Accordingly, since there is a communication between man and God, inasmuch as He communicates His happiness to us, some kind of friendship must needs be based on this same communication, of which it is written (1 Cor 1:9): God is faithful: by Whom you are called unto the fellowship of His Son. The love which is based on this communication, is charity: wherefore it is evident that charity is the friendship of man for God.
Ad primum ergo dicendum quod duplex est hominis vita. Una quidem exterior secundum naturam sensibilem et corporalem, et secundum hanc vitam non est nobis communicatio vel conversatio cum Deo et Angelis.
Reply Obj. 1: Man’s life is twofold. There is his outward life in respect of his sensitive and corporeal nature: and with regard to this life there is no communication or fellowship between us and God or the angels.
Alia autem est vita hominis spiritualis secundum mentem. Et secundum hanc vitam est nobis conversatio et cum Deo et cum Angelis. In praesenti quidem statu imperfecte, unde dicitur Philipp. III, nostra conversatio in caelis est. Sed ista conversatio perficietur in patria, quando servi eius servient Deo et videbunt faciem eius, ut dicitur Apoc. ult. Et ideo hic est caritas imperfecta, sed perficietur in patria.
The other is man’s spiritual life in respect of his mind, and with regard to this life there is fellowship between us and both God and the angels, imperfectly indeed in this present state of life, wherefore it is written (Phil 3:20): Our conversation is in heaven. But this conversation will be perfected in heaven, when His servants shall serve Him, and they shall see His face (Rev 22:3, 4). Therefore charity is imperfect here, but will be perfected in heaven.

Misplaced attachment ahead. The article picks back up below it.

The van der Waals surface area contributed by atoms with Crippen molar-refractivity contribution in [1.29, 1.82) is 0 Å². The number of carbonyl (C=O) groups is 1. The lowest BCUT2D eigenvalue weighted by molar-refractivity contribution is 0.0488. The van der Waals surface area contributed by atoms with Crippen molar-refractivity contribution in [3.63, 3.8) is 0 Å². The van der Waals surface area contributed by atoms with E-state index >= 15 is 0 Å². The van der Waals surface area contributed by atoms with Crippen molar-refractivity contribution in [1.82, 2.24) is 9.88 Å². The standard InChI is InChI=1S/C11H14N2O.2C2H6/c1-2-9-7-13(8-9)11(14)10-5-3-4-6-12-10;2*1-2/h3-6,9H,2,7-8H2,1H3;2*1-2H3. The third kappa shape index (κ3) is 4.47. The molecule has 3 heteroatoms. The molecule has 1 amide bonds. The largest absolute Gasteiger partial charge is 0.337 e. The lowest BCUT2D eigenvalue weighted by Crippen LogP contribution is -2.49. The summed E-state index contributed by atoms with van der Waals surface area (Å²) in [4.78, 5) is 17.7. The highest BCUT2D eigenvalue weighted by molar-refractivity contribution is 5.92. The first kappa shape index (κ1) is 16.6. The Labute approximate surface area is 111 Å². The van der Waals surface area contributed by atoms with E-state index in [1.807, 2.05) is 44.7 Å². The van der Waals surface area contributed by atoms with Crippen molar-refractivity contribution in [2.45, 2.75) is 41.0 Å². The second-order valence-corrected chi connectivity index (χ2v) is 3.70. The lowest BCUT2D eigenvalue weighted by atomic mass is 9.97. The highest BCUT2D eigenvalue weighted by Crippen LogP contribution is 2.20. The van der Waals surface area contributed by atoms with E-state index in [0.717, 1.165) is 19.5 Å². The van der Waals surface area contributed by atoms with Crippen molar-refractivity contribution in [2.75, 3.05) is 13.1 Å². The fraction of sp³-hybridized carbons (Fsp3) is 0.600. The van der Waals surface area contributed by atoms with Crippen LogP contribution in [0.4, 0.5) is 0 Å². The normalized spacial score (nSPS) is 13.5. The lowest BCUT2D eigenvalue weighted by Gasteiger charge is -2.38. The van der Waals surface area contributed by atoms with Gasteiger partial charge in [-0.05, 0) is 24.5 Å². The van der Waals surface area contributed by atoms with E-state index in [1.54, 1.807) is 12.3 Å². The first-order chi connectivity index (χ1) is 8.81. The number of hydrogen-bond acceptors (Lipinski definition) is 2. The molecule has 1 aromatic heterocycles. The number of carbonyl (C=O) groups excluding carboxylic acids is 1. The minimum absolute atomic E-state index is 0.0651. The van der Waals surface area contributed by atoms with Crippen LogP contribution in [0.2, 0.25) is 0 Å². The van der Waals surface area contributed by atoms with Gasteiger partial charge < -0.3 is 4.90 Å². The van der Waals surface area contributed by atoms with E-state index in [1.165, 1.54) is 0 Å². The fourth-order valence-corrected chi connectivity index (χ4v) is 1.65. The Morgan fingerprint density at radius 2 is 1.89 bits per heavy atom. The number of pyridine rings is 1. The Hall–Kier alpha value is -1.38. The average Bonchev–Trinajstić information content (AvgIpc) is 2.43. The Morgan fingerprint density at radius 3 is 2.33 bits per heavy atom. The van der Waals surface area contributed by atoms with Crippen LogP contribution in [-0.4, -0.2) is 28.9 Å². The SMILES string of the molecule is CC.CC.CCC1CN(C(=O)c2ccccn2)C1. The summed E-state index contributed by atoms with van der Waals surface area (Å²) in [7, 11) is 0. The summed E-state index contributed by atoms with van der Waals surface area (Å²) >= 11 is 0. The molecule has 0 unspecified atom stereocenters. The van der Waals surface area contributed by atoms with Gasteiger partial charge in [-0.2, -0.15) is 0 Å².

Ad secundum dicendum quod amicitia se extendit ad aliquem dupliciter. Uno modo, respectu sui ipsius, et sic amicitia nunquam est nisi ad amicum. Alio modo se extendit ad aliquem respectu alterius personae, sicut, si aliquis habet amicitiam ad aliquem hominem, ratione eius diligit omnes ad illum hominem pertinentes, sive filios sive servos sive qualitercumque ei attinentes.
Reply Obj. 2: Friendship extends to a person in two ways: first in respect of himself, and in this way friendship never extends but to one’s friends: second, it extends to someone in respect of another, as, when a man has friendship for a certain person, for his sake he loves all belonging to him, be they children, servants, or connected with him in any way.
Et tanta potest esse dilectio amici quod propter amicum amantur hi qui ad ipsum pertinent etiam si nos offendant vel odiant. Et hoc modo amicitia caritatis se extendit etiam ad inimicos, quos diligimus ex caritate in ordine ad Deum, ad quem principaliter habetur amicitia caritatis.
Indeed so much do we love our friends, that for their sake we love all who belong to them, even if they hurt or hate us; so that, in this way, the friendship of charity extends even to our enemies, whom we love out of charity in relation to God, to Whom the friendship of charity is chiefly directed.